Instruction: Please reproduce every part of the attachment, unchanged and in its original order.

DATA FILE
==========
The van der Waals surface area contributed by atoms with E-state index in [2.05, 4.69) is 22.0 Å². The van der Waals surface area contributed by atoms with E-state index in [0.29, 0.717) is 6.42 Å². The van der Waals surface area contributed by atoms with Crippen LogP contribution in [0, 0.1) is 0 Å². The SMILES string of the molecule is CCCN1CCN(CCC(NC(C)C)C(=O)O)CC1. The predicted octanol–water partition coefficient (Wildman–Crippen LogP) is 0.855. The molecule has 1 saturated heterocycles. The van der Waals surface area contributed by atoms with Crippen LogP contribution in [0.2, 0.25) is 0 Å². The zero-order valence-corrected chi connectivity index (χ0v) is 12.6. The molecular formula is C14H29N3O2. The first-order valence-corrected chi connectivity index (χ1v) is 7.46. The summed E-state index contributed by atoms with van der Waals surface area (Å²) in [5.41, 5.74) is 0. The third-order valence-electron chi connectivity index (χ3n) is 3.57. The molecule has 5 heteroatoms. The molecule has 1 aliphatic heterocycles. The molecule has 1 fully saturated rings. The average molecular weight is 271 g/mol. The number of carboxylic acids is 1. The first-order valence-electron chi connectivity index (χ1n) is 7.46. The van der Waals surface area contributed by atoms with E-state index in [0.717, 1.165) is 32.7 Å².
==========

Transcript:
The van der Waals surface area contributed by atoms with E-state index in [2.05, 4.69) is 22.0 Å². The van der Waals surface area contributed by atoms with E-state index in [0.29, 0.717) is 6.42 Å². The van der Waals surface area contributed by atoms with Crippen LogP contribution in [0, 0.1) is 0 Å². The SMILES string of the molecule is CCCN1CCN(CCC(NC(C)C)C(=O)O)CC1. The predicted octanol–water partition coefficient (Wildman–Crippen LogP) is 0.855. The molecule has 1 saturated heterocycles. The van der Waals surface area contributed by atoms with Crippen LogP contribution in [0.2, 0.25) is 0 Å². The zero-order valence-corrected chi connectivity index (χ0v) is 12.6. The molecular formula is C14H29N3O2. The first-order valence-corrected chi connectivity index (χ1v) is 7.46. The summed E-state index contributed by atoms with van der Waals surface area (Å²) in [5.41, 5.74) is 0. The third-order valence-electron chi connectivity index (χ3n) is 3.57. The molecule has 5 heteroatoms. The molecule has 1 aliphatic heterocycles. The molecule has 1 fully saturated rings. The average molecular weight is 271 g/mol. The number of carboxylic acids is 1. The first-order valence-electron chi connectivity index (χ1n) is 7.46. The van der Waals surface area contributed by atoms with E-state index in [0.717, 1.165) is 32.7 Å².